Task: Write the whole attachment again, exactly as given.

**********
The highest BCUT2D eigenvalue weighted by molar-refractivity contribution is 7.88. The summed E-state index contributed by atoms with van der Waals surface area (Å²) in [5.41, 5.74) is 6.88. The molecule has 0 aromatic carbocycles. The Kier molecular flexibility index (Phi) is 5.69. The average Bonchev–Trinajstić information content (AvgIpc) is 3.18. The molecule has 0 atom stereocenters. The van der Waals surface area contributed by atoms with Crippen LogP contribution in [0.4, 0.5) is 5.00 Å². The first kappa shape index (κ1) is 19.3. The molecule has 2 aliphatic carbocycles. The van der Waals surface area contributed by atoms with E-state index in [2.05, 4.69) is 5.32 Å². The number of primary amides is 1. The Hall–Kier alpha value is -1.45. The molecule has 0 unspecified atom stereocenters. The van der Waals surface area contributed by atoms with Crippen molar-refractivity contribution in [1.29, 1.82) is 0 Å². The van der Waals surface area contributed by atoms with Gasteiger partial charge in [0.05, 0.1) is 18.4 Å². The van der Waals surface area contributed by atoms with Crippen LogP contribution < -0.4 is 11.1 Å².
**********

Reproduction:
The highest BCUT2D eigenvalue weighted by molar-refractivity contribution is 7.88. The summed E-state index contributed by atoms with van der Waals surface area (Å²) in [5.41, 5.74) is 6.88. The molecule has 0 aromatic carbocycles. The Kier molecular flexibility index (Phi) is 5.69. The average Bonchev–Trinajstić information content (AvgIpc) is 3.18. The molecule has 0 atom stereocenters. The van der Waals surface area contributed by atoms with Crippen LogP contribution in [0.4, 0.5) is 5.00 Å². The first kappa shape index (κ1) is 19.3. The molecule has 2 aliphatic carbocycles. The van der Waals surface area contributed by atoms with E-state index in [2.05, 4.69) is 5.32 Å². The number of primary amides is 1. The Hall–Kier alpha value is -1.45. The molecule has 0 unspecified atom stereocenters. The van der Waals surface area contributed by atoms with Crippen molar-refractivity contribution in [1.29, 1.82) is 0 Å². The van der Waals surface area contributed by atoms with Gasteiger partial charge in [0.05, 0.1) is 18.4 Å². The van der Waals surface area contributed by atoms with Crippen LogP contribution < -0.4 is 11.1 Å².